Pubmed ID: 20011118 RIS Download

Mesh terms: Animals | Chromosome Mapping | Ethylnitrosourea | Exons | Gene Expression Profiling | Genes, Lethal | Mice | Mice, Mutant Strains | Mutation | Nuclear Proteins | Oxidoreductases

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Ensembl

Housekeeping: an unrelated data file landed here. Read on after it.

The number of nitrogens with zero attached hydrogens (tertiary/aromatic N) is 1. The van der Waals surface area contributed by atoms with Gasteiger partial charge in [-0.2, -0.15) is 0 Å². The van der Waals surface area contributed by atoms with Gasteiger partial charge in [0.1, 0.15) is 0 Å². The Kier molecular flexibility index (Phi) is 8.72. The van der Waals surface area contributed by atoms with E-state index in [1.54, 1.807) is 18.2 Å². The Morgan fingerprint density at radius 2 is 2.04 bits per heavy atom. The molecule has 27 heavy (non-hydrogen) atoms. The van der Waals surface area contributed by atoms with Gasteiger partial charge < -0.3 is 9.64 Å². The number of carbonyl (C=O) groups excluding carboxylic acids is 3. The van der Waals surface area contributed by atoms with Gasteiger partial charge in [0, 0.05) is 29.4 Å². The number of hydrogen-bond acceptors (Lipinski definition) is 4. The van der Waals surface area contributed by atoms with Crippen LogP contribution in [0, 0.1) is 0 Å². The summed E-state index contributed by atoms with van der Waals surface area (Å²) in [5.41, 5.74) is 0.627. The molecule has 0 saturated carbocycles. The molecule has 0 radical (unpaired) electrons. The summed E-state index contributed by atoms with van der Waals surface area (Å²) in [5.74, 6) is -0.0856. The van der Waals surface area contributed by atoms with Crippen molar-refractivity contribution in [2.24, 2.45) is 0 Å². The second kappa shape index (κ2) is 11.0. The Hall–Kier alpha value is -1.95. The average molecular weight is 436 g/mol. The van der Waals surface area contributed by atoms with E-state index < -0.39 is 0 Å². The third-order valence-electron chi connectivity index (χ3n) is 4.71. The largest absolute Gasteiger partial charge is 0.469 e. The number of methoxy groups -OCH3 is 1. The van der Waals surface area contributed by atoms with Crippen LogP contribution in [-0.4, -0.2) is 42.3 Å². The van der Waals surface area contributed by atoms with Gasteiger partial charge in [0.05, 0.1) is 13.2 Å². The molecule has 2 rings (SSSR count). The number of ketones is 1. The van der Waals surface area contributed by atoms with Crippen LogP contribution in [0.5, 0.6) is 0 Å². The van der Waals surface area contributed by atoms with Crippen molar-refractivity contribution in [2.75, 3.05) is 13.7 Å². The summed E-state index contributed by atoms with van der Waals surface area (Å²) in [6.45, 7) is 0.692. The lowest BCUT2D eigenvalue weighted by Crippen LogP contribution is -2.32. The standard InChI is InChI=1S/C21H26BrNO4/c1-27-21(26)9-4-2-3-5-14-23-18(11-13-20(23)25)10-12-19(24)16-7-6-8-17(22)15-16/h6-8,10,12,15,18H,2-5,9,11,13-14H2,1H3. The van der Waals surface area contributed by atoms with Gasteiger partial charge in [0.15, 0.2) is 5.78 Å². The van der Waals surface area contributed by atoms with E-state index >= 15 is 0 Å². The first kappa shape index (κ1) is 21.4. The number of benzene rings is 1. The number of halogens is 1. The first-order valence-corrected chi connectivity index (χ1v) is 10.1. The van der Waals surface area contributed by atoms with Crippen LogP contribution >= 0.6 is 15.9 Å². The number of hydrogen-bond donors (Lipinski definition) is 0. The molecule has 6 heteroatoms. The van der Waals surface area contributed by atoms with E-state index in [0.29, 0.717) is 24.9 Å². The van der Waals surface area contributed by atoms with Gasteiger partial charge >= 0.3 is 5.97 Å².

A collection of genome databases for vertebrates and other eukaryotic species with DNA and protein sequence search capabilities. The goal of Ensembl is to automatically annotate the genome, integrate this annotation with other available biological data and make the data publicly available via the web. The range of available data has also expanded to include comparative genomics, variation and regulatory data. Ensembl allows users to: upload and analyze data and save it to an Ensembl account; search for a DNA or protein sequence using BLAST or BLAT; fetch desired data from the public database, using the Perl API; download the databases via FTP in FASTA, MySQL and other formats; and mine Ensembl with BioMart and export sequences or tables in text, HTML, or Excel format. The DNA sequences and assemblies used in the Ensembl genebuild are provided by various projects around the world. Ensembl has entered into an agreement with UCSC and NCBI with regard to sequence identifiers in order to improve consistency between the data provided by different genome browsers. The site also links to the Ensembl blog with updates on new species and sequences as they are added to the database.